The problem is as ever:

    Quis custodiet ipsos custodes?
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  8. Europe and America will decline and break down due to Capitalism. With emerging powers such as India, China, Russia and others, the Capitalists will have few nations to exploit hence their decline will commence.

    I think the west is more to do with capitalism than socialism.
  9. Once again Kandak, you demonstrate your intellect is better suited to discussing the relative merits of donkeys than economics and politics.
  10. WAH, must be. 1/10
  11. A few things about capitalism on the whole have been self apparent to academics for a while but not usually noticed by populations.

    The ultimate national indication of capitalist success is GDP growth. The problem with GDP growth is that majorities can feel no benefit - this is especially true of developed nations.

    There have really been three eras since the second world war where mass consumerism, economic expansion and often overall rises in the standard of living have taken place. These were the Macmillan, Thatcher and Blair/Brown eras. GDP growth was often strong in all three but if one actually looks at income distribution per hear, this usually fell for individuals and rose for corporations.

    So how does a capitalist government take majorities with it into feeling that rises in gross domestic product mean rises for individual wellbeing?

    Well, sadly, the answer for Macmillan, Thatcher and Blair/Brown was debt every time. Lending creates artificially high standards of living for as long as it can be sustained/serviced.

    As for the 'end of socialism' argument - yes I think sadly this is true of many things. The NHS will not long survive if the Health and Social Care Bill becomes law. The previous government attempted to privatise military technical training and PMCs are rife both sides of the atlantic (read Wikileaks for the sheer volume of contacts they've had).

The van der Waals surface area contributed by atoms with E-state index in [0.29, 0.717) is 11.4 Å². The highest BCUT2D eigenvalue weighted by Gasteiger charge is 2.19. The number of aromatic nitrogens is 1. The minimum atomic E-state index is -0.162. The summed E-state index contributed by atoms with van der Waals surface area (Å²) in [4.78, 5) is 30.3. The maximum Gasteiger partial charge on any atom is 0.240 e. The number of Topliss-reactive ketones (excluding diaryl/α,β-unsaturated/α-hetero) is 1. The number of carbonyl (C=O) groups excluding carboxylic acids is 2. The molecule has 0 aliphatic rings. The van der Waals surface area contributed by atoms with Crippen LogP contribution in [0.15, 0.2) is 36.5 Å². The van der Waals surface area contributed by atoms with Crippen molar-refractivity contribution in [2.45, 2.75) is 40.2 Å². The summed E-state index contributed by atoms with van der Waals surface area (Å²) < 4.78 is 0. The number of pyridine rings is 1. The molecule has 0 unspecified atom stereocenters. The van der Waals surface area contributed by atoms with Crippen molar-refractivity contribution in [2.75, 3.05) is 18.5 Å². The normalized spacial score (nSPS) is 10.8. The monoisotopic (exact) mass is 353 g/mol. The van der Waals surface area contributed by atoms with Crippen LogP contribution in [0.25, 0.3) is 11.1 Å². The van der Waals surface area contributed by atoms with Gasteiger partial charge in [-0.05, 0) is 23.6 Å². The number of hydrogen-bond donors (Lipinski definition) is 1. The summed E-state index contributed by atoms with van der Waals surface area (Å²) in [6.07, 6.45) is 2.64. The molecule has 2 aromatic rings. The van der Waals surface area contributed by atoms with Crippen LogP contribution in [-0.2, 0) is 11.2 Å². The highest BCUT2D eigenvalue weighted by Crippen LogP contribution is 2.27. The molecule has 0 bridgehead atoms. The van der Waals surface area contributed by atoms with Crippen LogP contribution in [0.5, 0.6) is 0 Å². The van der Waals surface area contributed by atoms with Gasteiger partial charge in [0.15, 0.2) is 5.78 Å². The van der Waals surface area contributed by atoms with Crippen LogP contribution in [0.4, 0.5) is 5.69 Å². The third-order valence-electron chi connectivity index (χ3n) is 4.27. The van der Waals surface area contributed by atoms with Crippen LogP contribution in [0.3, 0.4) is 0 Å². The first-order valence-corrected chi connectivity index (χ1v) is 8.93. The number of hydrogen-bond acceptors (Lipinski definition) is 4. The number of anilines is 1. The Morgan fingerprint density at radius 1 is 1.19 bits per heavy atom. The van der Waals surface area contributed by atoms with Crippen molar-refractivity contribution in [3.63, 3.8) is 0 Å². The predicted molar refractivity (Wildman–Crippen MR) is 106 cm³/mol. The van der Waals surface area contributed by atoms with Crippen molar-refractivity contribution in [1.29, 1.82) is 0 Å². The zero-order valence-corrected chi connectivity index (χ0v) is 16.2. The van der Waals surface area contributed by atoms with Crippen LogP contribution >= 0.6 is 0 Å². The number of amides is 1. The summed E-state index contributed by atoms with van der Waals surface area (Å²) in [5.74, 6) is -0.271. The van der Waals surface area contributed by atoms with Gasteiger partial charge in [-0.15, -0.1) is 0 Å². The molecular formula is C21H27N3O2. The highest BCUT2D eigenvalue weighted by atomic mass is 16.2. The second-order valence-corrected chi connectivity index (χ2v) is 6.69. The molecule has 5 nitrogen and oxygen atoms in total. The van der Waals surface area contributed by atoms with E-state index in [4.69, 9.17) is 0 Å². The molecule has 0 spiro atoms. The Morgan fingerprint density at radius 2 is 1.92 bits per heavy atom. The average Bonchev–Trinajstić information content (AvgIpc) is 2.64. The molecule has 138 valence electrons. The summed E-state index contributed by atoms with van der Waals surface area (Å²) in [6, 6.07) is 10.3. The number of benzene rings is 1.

I won't get into the flawed logic of a lot of this privatisation-orientated thinking. Ultimately I think it will take a large scale crisis or war to shake people out of their myopia, and the probability of this does seem to be rather thin.

  12. Capitalism pays for the c.£460bn UK spends on health, education, pensions & welfare each year, so "the majorites" are lavished with the benefits - its just that they are generally too economically illiterate to appreciate it.

    The problem now is that the tax (and regulatory) burden on productive capitalism is now strangling the goose that lays the golden eggs - and there is no way of funding the ongoing spending and future liabilities of the welfare state other than moving to some sort of fantasy communist system capable of printing money for everyone....
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  13. What brings down societies is the collapse of the economic model it is based on. While we are currently being stretched and put under pressure it is still being managed. When a government, of whatever type be it a dictatorship, democracy, theocracy et al, fails to provide for it's infrastructure (civil servants, military...) then change is brought about from within. It happened to Rome, it happened to the Soviets and it has happened to many many sovereigns over the years. The lower, working classes can always be controlled as long as establishment has the money. Keep them in control and the system rolls along - and the major players can reap the goodies.

    So as it's all about the money I think we are a long way away from any upheaval of any significance.
  14. But that is different from feeling an enhancement in the standard of living. Tax yields keep a lot of people at a subsistence level - safe and healthy.

    My observation was that most people don't actually experience an improvement in their standard of living with GDP rises, unless this is artificially synthesised by other means (proliferation of debt).